Since the American Law Institute (ALI) launched in the early twentieth century, its mission has been “the clarification and simplification of the law and its better adaptation to social needs ... [and] to secure the better administration of justice.” A principal way it has pursued that mission has been through its Restatements of Law project. By their nature, Restatements of Law reflect tensions between what it means to “restate” and reform the law. As the ALI has grown and the legal profession …


We're All Pirates Now: Making Do In A Precarious Ip Ecosystem, Jessica Silbey Jan 2021

We're All Pirates Now: Making Do In A Precarious Ip Ecosystem, Jessica Silbey

Faculty Scholarship

Fifteen years after the Piracy Paradox explained how most anti-copying protection is unnecessary for a thriving fashion industry, we face another piracy paradox: with broader and stronger IP laws and a digital economy in which IP enforcement is more draconian than ever, what explains the ubiquity of everyday copying, sharing, re-making and re-mixing practices that are the life blood of the internet's expressive and innovative ecosystems? Drawing on empirical data from a decade of research, this short essay provides two examples of this "new piracy paradox": a legal regime that ostensibly punishes piracy in a culture in which it is …


Conundra Of The Berne Convention Concept Of The Country Of Origin, Jane C. Ginsburg Jan 2021

Conundra Of The Berne Convention Concept Of The Country Of Origin, Jane C. Ginsburg

Faculty Scholarship

This essay explores one of the most important, but occasionally intractable, issues under the Berne Convention, the concept of Country of Origin. Article 5(4) of that treaty defines a work’s country of origin, but leaves out several situations, leaving those who interpret and apply the treaty without guidance in ascertaining the country of origin. I will call those situations the “Conundra of the country of origin,” and will explore two of them here. First, what is the country of origin of an unpublished work whose authors are nationals of different countries? Second, what is the country of origin of a …


The Use Of Technical Experts In Software Copyright Cases: Rectifying The Ninth Circuit’S “Nutty” Rule, Shyamkrishna Balganesh, Peter S. Menell Jan 2021

The Use Of Technical Experts In Software Copyright Cases: Rectifying The Ninth Circuit’S “Nutty” Rule, Shyamkrishna Balganesh, Peter S. Menell

Faculty Scholarship

Courts have long been skeptical about the use of expert witnesses in copyright cases. More than four decades ago, and before Congress extended copyright law to protect computer software, the Ninth Circuit in Krofft Television Productions, Inc. v. McDonald’s Corp. ruled that expert testimony was inadmissible to determine whether Mayor McCheese and the merry band of McDonald’s characters infringed copyright protection for Wilhelmina W. Witchiepoo and the other imaginative H.R. Pufnstuf costumed characters. Since the emergence of software copyright infringement cases in the 1980s, substantially all software copyright cases have permitted expert witnesses to aid juries in understanding software code. …


Fair Use In Oracle: Proximate Cause At The Copyright/Patent Divide, Wendy J. Gordon Mar 2020

Fair Use In Oracle: Proximate Cause At The Copyright/Patent Divide, Wendy J. Gordon

Faculty Scholarship

In Oracle America, Inc. v. Google LLC, the Federal Circuit undermined copyright law’s deference to patent law and, in doing so, delivered a blow to both regimes. Copyright’s deference— including a historic refusal to enforce rights that might undermine the public’s liberty to copy unpatented inventions-- is a necessary part of preserving inventors’ willingness to accept the short duration, mandatory disclosure, and other stringent bargains demanded by patent law. Deference to patent law is also integral to copyright law’s interior architecture; copyright’s refusal to monopolize functional applications of creative work lowers the social costs that would otherwise be imposed by …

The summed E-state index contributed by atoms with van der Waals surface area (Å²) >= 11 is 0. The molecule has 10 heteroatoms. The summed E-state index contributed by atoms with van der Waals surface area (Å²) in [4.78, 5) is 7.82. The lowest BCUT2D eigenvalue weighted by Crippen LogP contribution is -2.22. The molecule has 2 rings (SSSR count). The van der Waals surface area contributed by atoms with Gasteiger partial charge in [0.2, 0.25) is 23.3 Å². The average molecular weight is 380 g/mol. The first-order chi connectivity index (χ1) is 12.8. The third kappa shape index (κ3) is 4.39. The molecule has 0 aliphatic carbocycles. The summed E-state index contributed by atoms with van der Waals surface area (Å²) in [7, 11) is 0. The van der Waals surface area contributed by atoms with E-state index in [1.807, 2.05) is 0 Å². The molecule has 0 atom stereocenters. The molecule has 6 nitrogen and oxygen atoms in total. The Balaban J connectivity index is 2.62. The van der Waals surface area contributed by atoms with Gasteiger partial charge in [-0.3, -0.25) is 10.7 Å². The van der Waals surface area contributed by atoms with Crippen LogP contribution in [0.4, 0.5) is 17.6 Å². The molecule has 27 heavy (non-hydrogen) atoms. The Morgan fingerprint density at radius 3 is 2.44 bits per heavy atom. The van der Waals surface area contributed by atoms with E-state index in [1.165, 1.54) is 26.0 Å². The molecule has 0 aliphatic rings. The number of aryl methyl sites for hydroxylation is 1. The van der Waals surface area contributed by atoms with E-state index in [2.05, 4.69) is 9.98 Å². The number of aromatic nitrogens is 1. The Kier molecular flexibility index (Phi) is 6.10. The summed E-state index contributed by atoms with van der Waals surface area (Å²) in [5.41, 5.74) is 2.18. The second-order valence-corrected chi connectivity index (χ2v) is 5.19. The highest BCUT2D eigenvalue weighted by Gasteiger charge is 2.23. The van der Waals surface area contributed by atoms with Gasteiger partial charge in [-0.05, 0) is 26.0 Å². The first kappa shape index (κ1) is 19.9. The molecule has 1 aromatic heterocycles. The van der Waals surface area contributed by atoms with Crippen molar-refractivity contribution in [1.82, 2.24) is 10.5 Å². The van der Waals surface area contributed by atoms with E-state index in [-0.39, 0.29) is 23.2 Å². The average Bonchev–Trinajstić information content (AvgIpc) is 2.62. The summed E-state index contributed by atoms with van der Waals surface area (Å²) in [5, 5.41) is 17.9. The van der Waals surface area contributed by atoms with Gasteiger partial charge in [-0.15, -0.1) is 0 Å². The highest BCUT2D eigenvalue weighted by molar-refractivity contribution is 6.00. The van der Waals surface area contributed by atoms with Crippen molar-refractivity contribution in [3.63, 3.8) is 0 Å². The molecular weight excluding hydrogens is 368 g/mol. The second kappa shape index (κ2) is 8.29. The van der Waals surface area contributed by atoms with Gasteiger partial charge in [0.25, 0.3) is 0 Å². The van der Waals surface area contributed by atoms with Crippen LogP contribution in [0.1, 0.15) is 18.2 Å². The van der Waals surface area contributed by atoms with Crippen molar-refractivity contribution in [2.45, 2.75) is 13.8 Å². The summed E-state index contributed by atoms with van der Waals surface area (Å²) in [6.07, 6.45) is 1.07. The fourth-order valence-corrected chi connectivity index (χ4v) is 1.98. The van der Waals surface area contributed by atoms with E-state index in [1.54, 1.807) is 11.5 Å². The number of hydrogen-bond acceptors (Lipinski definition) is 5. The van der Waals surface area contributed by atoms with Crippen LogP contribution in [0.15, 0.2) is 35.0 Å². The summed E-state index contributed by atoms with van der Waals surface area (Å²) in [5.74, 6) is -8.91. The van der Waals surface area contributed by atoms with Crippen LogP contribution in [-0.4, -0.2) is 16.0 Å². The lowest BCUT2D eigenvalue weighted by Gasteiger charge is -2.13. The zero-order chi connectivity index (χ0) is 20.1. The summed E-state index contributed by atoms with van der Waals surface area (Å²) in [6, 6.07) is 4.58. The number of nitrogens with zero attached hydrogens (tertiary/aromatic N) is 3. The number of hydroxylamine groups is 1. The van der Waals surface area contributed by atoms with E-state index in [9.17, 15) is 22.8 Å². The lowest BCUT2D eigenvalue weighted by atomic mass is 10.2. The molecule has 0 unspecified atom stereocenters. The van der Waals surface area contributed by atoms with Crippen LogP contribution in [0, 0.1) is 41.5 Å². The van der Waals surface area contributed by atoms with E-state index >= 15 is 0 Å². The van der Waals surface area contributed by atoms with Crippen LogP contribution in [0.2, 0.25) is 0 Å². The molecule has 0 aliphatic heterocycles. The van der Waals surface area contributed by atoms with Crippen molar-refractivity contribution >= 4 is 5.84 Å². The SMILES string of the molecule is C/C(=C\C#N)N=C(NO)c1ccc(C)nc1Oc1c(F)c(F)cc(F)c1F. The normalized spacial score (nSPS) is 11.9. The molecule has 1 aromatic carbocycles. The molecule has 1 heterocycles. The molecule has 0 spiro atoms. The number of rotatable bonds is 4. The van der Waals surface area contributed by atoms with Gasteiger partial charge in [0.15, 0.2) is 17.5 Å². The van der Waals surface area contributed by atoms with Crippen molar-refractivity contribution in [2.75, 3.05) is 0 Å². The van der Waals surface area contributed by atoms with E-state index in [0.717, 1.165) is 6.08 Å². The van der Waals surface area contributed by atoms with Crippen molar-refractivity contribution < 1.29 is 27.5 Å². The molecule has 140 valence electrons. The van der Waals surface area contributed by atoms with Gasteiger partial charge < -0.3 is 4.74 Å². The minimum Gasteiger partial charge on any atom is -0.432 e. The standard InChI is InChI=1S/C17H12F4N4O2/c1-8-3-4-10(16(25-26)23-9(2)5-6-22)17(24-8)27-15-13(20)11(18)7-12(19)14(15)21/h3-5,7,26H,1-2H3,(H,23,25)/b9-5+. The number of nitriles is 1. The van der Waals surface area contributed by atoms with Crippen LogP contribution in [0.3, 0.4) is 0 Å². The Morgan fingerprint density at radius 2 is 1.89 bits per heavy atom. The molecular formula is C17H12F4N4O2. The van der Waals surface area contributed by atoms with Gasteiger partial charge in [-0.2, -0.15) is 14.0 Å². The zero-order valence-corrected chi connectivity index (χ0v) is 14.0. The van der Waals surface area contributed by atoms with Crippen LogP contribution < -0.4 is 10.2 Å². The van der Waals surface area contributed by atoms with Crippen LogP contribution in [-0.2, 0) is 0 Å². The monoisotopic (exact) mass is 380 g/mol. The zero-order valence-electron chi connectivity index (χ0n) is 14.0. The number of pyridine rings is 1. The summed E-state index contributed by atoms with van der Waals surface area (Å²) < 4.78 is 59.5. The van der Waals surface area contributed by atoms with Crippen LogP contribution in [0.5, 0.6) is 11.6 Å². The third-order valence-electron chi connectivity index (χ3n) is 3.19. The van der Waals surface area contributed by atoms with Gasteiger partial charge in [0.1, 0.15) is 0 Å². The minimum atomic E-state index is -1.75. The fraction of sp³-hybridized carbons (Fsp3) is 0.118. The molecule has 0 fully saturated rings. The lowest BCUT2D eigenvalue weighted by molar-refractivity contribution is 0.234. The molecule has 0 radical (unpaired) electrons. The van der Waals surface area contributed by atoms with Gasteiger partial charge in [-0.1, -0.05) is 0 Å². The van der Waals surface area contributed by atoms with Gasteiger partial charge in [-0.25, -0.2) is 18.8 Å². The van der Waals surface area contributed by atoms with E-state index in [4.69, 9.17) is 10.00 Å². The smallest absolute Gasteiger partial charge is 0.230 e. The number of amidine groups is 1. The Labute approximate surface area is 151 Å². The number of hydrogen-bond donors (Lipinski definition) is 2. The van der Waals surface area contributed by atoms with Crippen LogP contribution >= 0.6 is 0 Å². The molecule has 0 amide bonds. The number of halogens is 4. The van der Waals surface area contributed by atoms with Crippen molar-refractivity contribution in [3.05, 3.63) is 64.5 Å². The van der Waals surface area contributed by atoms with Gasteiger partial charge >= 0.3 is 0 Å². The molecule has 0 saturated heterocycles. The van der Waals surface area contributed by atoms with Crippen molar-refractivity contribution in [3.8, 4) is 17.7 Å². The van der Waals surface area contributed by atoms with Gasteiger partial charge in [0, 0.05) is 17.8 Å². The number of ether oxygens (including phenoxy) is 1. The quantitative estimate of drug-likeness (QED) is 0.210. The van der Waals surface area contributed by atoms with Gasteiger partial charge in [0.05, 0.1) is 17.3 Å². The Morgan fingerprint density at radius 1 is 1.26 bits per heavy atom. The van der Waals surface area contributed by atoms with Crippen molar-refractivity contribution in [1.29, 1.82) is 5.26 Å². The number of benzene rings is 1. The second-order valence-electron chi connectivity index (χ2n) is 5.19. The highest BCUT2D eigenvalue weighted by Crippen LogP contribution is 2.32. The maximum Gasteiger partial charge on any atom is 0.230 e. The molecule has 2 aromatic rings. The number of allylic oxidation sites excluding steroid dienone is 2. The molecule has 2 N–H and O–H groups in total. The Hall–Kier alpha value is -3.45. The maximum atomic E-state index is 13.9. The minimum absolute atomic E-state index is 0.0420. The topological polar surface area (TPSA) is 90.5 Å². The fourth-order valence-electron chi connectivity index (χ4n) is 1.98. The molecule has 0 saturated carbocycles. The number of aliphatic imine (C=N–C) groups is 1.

Automation In Moderation, Hannah Bloch-Wehba Mar 2020

Automation In Moderation, Hannah Bloch-Wehba

Faculty Scholarship

This Article assesses recent efforts to encourage online platforms to use automated means to prevent the dissemination of unlawful online content before it is ever seen or distributed. As lawmakers in Europe and around the world closely scrutinize platforms’ “content moderation” practices, automation and artificial intelligence appear increasingly attractive options for ridding the Internet of many kinds of harmful online content, including defamation, copyright infringement, and terrorist speech. Proponents of these initiatives suggest that requiring platforms to screen user content using automation will promote healthier online discourse and will aid efforts to limit Big Tech’s power.

In fact, however, the …


A United States Perspective On Digital Single Market Directive Art. 17, Jane C. Ginsburg Jan 2020

A United States Perspective On Digital Single Market Directive Art. 17, Jane C. Ginsburg

Faculty Scholarship

To a US appraiser, article 17 of the Digital Single Market Directive suggests the EU has learned from American mistakes (and from its own) in the allocation of internet intermediaries’ liability for hosting and communicating user-posted content. Before the DSM Directive, art. 14 of the 2000 eCommerce Directive set out a notice-and-takedown system very similar to the regime provided in 17 U.S.C. section 512(c). Both regimes replaced the normal copyright default, which requires authorization to exploit works, with a limitation on the liability of service providers who complied with statutory prerequisites. Because the limitation ensured that service providers would not …


How Conceptual Art Challenges Copyright's Notions Of Authorial Control And Creativity, Christopher Buccafusco Jan 2020